Chapter 3 – Descriptive Stats

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Transcript Chapter 3 – Descriptive Stats

Lecture Slides

Elementary Statistics

Tenth Edition and the Triola Statistics Series by Mario F. Triola

Slide 1

Copyright © 2007 Pearson Education, Inc Publishing as Pearson Addison-Wesley.

Chapter 3

Statistics for Describing, Exploring, and Comparing Data

3-1 Overview 3-2 Measures of Center 3-3 Measures of Variation 3-4 Measures of Relative Standing 3-5 Exploratory Data Analysis (EDA) Slide 2

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Section 3-1 Overview

Created by Tom Wegleitner, Centreville, Virginia Copyright © 2007 Pearson Education, Inc Publishing as Pearson Addison-Wesley.

Slide 3

Overview

Descriptive Statistics summarize or describe the important characteristics of a known set of data

Inferential Statistics use sample data to make inferences (or generalizations) about a population Slide 4

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Section 3-2 Measures of Center

Created by Tom Wegleitner, Centreville, Virginia Copyright © 2007 Pearson Education, Inc Publishing as Pearson Addison-Wesley.

Slide 5

Key Concept

When describing, exploring, and comparing data sets, these characteristics are usually extremely important: center, variation, distribution, outliers, and changes over time.

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Slide 6

Definition

Measure of Center the value at the center or middle of a data set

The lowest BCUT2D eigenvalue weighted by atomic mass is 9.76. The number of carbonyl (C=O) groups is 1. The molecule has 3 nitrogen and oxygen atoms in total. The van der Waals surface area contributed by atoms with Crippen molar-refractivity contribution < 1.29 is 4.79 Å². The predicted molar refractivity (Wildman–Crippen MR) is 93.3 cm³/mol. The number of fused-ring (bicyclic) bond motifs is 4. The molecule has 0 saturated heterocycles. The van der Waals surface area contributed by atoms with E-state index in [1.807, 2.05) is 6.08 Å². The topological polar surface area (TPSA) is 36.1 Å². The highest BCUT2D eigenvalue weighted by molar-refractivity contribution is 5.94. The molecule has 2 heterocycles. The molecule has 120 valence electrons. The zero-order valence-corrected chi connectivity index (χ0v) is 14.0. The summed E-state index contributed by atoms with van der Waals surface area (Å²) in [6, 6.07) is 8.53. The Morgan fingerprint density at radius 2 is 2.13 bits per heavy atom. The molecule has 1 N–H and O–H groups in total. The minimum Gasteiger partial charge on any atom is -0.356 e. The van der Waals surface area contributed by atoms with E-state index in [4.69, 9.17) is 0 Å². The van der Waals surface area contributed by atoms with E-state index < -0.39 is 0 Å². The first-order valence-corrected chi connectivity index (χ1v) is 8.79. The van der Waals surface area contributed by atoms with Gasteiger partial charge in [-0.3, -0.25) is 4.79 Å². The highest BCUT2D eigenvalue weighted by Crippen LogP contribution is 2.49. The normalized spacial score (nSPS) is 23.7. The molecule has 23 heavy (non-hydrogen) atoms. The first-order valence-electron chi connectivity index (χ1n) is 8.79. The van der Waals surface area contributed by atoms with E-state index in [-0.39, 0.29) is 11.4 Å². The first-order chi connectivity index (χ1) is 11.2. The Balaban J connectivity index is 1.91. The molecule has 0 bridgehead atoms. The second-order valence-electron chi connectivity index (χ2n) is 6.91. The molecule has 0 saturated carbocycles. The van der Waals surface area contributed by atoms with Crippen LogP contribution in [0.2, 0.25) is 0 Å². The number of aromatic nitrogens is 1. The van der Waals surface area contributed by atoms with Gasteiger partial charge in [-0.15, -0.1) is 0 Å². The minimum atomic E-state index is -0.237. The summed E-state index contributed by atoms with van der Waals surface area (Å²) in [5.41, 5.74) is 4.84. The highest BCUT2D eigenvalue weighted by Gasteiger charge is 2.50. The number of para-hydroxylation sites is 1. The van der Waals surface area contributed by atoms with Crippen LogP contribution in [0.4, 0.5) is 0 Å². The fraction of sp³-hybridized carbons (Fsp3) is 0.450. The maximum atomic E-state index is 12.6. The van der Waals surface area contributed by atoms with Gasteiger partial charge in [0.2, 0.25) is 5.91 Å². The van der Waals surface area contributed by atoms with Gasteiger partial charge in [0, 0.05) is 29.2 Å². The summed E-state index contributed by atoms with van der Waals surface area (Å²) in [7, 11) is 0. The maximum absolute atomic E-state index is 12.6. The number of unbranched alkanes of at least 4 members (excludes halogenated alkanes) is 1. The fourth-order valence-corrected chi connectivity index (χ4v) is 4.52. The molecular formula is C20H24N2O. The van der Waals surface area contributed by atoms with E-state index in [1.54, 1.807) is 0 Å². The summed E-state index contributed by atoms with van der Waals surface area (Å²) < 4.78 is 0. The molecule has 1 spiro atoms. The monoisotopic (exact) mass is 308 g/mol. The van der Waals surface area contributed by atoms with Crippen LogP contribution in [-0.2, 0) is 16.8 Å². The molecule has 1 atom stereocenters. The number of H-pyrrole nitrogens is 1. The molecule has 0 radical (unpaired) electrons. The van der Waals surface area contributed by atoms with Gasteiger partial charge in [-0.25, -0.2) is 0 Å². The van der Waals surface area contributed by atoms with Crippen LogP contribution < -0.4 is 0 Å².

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Slide 7

Definition

Arithmetic Mean (Mean) the measure of center obtained by adding the values and dividing the total by the number of values Slide 8

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Notation

x n N

denotes the sum of a set of values.

is the variable usually used to represent the individual data values.

represents the number of values in a sample .

represents the number of values in a population .

Slide 9

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Notation

x

is pronounced ‘x-bar’ and denotes the mean of a set of sample values

x =

n x

µ

is pronounced ‘mu’ and denotes the mean of all values in a population

µ =

x N

Slide 10

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Definitions

Median

the middle value when the original data values are arranged in order of increasing (or decreasing) magnitude

(pronounced ‘x-tilde’)

is not affected by an extreme value Slide 11

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Finding the Median

If the number of values is odd, the median is the number located in the exact middle of the list.

If the number of values is even, the median is found by computing the mean of the two middle numbers.

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Slide 12

5.40 1.10 0.42

1.10

0.73 0.48 0.42

0.48 0.73

1.10 1.10 5.40

(in order - even number of values – no exact middle shared by two numbers) 0.73 + 1.10

2 MEDIAN is 0.915

5.40 1.10 0.42

0.73 0.48 1.10 0.66 0.42

0.48 0.66

(in order - odd number of values) 0.73 1.10 1.10 5.40

exact middle MEDIAN is 0.73

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Slide 13

Definitions

Mode the value that occurs most frequently

Mode is not always unique

A data set may be: Bimodal Multimodal No Mode Mode is the only measure of central tendency that can be used with nominal data Slide 14

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Mode - Examples

a.

5.40 1.10 0.42 0.73 0.48 1.10

b.

27 27 27 55 55 55 88 88 99 c.

1 2 3 6 7 8 9 10

Mode is 1.10

Bimodal - 27 & 55

No Mode Slide 15

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Definition

Midrange the value midway between the maximum and minimum values in the original data set

Midrange

=

maximum value + minimum value 2 Slide 16

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Round-off Rule for Measures of Center

Carry one more decimal place than is present in the original set of values.

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Slide 17